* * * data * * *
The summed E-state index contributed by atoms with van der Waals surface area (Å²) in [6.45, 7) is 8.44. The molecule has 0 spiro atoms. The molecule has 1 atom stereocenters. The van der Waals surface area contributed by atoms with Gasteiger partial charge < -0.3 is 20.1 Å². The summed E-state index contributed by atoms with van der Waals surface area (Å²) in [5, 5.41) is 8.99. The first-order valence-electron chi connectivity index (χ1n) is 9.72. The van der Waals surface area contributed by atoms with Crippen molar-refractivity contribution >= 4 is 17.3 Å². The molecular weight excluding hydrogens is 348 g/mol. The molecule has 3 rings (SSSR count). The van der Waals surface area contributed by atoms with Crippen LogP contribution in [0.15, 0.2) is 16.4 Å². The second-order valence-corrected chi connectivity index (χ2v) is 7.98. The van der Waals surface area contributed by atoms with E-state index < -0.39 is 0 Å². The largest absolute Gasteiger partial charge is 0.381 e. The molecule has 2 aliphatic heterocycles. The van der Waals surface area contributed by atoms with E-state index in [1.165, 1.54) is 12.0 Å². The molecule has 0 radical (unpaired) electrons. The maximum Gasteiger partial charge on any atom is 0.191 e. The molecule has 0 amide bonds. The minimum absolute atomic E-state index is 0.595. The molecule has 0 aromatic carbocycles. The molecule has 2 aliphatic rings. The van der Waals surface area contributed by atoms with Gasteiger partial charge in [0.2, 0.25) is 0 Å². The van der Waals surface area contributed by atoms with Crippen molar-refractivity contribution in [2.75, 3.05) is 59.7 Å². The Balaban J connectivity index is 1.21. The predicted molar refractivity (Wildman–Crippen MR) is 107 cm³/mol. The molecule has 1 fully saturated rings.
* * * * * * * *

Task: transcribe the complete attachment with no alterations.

The summed E-state index contributed by atoms with van der Waals surface area (Å²) in [6.45, 7) is 8.44. The molecule has 0 spiro atoms. The molecule has 1 atom stereocenters. The van der Waals surface area contributed by atoms with Gasteiger partial charge < -0.3 is 20.1 Å². The summed E-state index contributed by atoms with van der Waals surface area (Å²) in [5, 5.41) is 8.99. The first-order valence-electron chi connectivity index (χ1n) is 9.72. The van der Waals surface area contributed by atoms with Crippen molar-refractivity contribution >= 4 is 17.3 Å². The molecular weight excluding hydrogens is 348 g/mol. The molecule has 3 rings (SSSR count). The van der Waals surface area contributed by atoms with Crippen LogP contribution in [0.15, 0.2) is 16.4 Å². The second-order valence-corrected chi connectivity index (χ2v) is 7.98. The van der Waals surface area contributed by atoms with E-state index < -0.39 is 0 Å². The largest absolute Gasteiger partial charge is 0.381 e. The molecule has 2 aliphatic heterocycles. The van der Waals surface area contributed by atoms with E-state index in [1.165, 1.54) is 12.0 Å². The molecule has 0 radical (unpaired) electrons. The maximum Gasteiger partial charge on any atom is 0.191 e. The molecule has 0 amide bonds. The minimum absolute atomic E-state index is 0.595. The molecule has 0 aromatic carbocycles. The molecule has 2 aliphatic rings. The van der Waals surface area contributed by atoms with Gasteiger partial charge in [0.2, 0.25) is 0 Å². The van der Waals surface area contributed by atoms with Crippen molar-refractivity contribution in [2.75, 3.05) is 59.7 Å². The Balaban J connectivity index is 1.21. The predicted molar refractivity (Wildman–Crippen MR) is 107 cm³/mol. The molecule has 1 fully saturated rings.